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Download Lingua Latina: Pars I: Familia Romana (Pt. 1) (Latin Edition) fb2, epub

by Hans H. Ørberg

Download Lingua Latina: Pars I: Familia Romana (Pt. 1) (Latin Edition) fb2, epub

ISBN: 1585102385
Author: Hans H. Ørberg
Language: Latin
Publisher: Focus; First edition (February 22, 2006)
Pages: 328
Category: Foreign Language Study & Reference
Subcategory: Reference
Rating: 4.7
Votes: 471
Size Fb2: 1384 kb
Size ePub: 1887 kb
Size Djvu: 1411 kb
Other formats: doc lit lrf mbr


The book in general is good if you use it together with a grammar book, like Wheelock's Latin or some other book that helps you figure out grammar rules. You can listen to the entire book, which is in theory a good thing. The reality is that it is read in a rather monotonous tone.

The book in general is good if you use it together with a grammar book, like Wheelock's Latin or some other book that helps you figure out grammar rules. Even the parts that are supposed to be dialogues are read by the same person. The book was not adapted to fit an interactive CD-rom, I would like to see some more people reading at least the dialogues

Hans Ørberg’s Lingua Latina per se illustrata is the world’s premiere series for learning Latin via the Natural Method.

Hans Ørberg’s Lingua Latina per se illustrata is the world’s premiere series for learning Latin via the Natural Method. Students learn grammar and vocabulary intuitively through extended contextual reading and an innovative system of marginal notes, giving students the opportunity to learn Latin without resorting to translation. Further information on Familia Romana and all titles in this widely adopted series can be be found at ww. ullins.

Hans H Ørberg LINGVA LATINA Per se Illvstrata Pars I FAMILIA ROMANA Exercitia Latina . Pars II. FAMILIA ROMANA. Page 2. Page 3. LINGVA. OCA Java SE 8 Programmer I Certification Guide.

Hans H Ørberg LINGVA LATINA Per se Illvstrata Pars I FAMILIA ROMANA Exercitia Latina I. 148 Pages·2016·12. 2 MB·188 Downloads·Italian. CD-ROM for Mac, contains Familia Romana, Roma Aeterna, Exercitia Latina I & II (978-87-. Lingua Latina per se illustrata. A Latin morphology to be used with Lingua Latina: Part I: Familia Romana. 46 MB·12,243 Downloads.

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Lingua Latina: Pars I: Familia Romana. 1585102016 (ISBN13: 9781585102013).

Hans Oerberg's Lingua Latina per se Illustrata is the world's premiere textbook for learning Latin via the Natural Method. Students first learn grammar and vocabulary intuitively through extended contextual reading and an innovative system of marginal notes.

You may be interested in. Lingua Latina per se Illustrata, Pars I: Grammatica Latina. Pullins Co. Hans H. Ørberg. File: DJVU, . 8 MB. Lingua Latina Per Se Illustrata - Familia Romana: Latine Audio I-XXXi. File: ZIP, 31. The Revised Latin Primer.

The vocabulary by chapter from the Latin book "Lingua Latina Per Se Illustrata - Pars I Familia Romana" by Hans H Orberg NO TYPING. Complete to the end of the book (35 chapters). Welcome to Memrise! Join millions of people who are already learning for free on Memrise! It’s fast, it’s fun and it’s mind-bogglingly effective. Start learning now! 1. Ready to learn.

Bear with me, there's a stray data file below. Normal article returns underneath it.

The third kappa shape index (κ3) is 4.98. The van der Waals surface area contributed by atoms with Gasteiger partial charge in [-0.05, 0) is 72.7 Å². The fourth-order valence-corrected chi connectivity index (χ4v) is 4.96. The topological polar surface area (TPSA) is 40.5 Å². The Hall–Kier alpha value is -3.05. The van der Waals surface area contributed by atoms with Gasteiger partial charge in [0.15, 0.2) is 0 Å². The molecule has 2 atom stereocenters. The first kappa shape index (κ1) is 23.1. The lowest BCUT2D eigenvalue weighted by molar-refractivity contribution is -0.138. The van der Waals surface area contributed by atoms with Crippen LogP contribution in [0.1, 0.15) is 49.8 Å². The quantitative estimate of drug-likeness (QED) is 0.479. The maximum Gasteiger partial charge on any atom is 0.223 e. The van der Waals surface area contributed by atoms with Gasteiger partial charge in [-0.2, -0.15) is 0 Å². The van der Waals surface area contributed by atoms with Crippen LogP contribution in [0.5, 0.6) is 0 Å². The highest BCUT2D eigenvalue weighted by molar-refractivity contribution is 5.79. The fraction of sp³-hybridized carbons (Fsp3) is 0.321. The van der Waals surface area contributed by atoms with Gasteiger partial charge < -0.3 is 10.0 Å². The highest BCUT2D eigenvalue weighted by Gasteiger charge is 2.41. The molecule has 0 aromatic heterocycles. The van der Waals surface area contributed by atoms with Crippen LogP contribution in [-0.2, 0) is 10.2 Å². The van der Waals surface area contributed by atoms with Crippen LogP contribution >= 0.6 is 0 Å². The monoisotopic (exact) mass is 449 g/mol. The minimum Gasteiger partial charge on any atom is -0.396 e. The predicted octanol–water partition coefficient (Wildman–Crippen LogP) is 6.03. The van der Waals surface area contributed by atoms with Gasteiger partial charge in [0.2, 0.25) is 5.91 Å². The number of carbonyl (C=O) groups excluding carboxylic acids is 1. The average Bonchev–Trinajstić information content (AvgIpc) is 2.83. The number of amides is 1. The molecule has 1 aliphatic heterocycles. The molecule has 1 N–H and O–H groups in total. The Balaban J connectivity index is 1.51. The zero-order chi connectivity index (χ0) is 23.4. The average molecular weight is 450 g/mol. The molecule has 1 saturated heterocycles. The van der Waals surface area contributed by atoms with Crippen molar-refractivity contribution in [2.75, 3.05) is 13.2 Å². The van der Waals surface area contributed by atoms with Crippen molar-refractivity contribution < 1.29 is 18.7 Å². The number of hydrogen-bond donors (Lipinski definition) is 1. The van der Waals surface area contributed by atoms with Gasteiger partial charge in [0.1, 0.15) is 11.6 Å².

Hans Orberg’s Lingua Latina: Per Se Illustrata is the world’s premier series for learning Latin through the natural method. In Lingua Latina, students first learn grammar and vocabulary intuitively through extended contextual reading and an innovative system of marginal notes.

Hans Oerberg’s Lingua Latina per se Illustrata is the world’s premiere textbook for learning Latin via the Natural Method. Students first learn grammar and vocabulary intuitively through extended contextual reading and an innovative system of marginal notes. It is the only textbook currently available that gives students the opportunity to learn Latin without resorting to translation, but allows them to think in the language. It is also the most popular text for teachers, at both the secondary and collegiate levels, who wish to incorporate conversational skills into their classroom practice.

Part I, Familia Romana contains thirty-five chapters and describes the life of a Roman family in the 2nd century A.D., and culminate in readings from classical poets and Donatus’s Ars Grammatica, the standard Latin school text for a millennium. Each chapter is divided into two or three lectiones (lessons) of a couple pages each followed by a grammar section, Grammatica Latina, and three exercises or Pensa. Hans Oerberg’s impeccable Latinity, humorous stories, and the Peer Lauritzen illustrations make this work a classic. The book includes a table of inflections, a Roman calendar, and a word index, index vocabulorum.

Lingua Latina incorporates the following features:

- The most comprehensive treatment of Latin grammar available in an elementary textbook.

- A vocabulary of almost 1,800 words, reinforced by constant and creatively phrased repetition, vastly expands the potential for later sight reading.

- A complete line of ancillary volumes, exercises, and readers both in print and online.

Hardcover Edition.

Comments:

Yananoc
When I decided to return to Latin studies I searched for study materials. In the process I purchased many different items. This is by far the best. I cannot recommend it highly enough.

When I first looked at this text, I was amazed that I could actually read and understand the first page of the first lesson. There were no tables of noun endings to interfere with learning. (They come later.)

There are some short comings. First there are no instructions telling you how to use the program. And, I recommend some supplemental materials below.

This is my opinion how this book should be used: It is entirely in Latin. There is no English. This was done on purpose. You should avoid using a dictionary. This is not a decoding exercise. The system leads you to think in Latin. Using a dictionary will lead you to translate into English. And, that will interfere with the process. You should actively avoid translation. Only use a dictionary as a last resort after you have tried for several days to understand something.